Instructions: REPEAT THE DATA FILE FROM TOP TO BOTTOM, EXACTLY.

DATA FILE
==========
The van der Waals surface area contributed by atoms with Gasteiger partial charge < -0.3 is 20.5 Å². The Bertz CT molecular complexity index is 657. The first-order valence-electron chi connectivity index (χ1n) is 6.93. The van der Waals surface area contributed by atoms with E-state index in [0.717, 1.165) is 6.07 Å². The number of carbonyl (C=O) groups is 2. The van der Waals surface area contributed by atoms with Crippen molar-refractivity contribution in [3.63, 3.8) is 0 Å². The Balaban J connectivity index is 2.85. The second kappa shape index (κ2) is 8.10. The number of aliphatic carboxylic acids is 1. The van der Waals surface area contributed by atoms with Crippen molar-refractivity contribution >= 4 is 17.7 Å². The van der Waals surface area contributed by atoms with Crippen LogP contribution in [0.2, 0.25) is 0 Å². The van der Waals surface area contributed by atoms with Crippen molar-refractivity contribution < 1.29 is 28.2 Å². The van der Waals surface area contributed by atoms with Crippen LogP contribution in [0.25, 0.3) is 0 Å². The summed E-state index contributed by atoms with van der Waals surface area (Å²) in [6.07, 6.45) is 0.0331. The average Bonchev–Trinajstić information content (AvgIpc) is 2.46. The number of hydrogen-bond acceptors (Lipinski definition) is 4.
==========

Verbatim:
The van der Waals surface area contributed by atoms with Gasteiger partial charge < -0.3 is 20.5 Å². The Bertz CT molecular complexity index is 657. The first-order valence-electron chi connectivity index (χ1n) is 6.93. The van der Waals surface area contributed by atoms with E-state index in [0.717, 1.165) is 6.07 Å². The number of carbonyl (C=O) groups is 2. The van der Waals surface area contributed by atoms with Crippen molar-refractivity contribution in [3.63, 3.8) is 0 Å². The Balaban J connectivity index is 2.85. The second kappa shape index (κ2) is 8.10. The number of aliphatic carboxylic acids is 1. The van der Waals surface area contributed by atoms with Crippen molar-refractivity contribution >= 4 is 17.7 Å². The van der Waals surface area contributed by atoms with Crippen LogP contribution in [0.2, 0.25) is 0 Å². The van der Waals surface area contributed by atoms with Crippen molar-refractivity contribution < 1.29 is 28.2 Å². The van der Waals surface area contributed by atoms with Crippen LogP contribution in [0.25, 0.3) is 0 Å². The summed E-state index contributed by atoms with van der Waals surface area (Å²) in [6.07, 6.45) is 0.0331. The average Bonchev–Trinajstić information content (AvgIpc) is 2.46. The number of hydrogen-bond acceptors (Lipinski definition) is 4.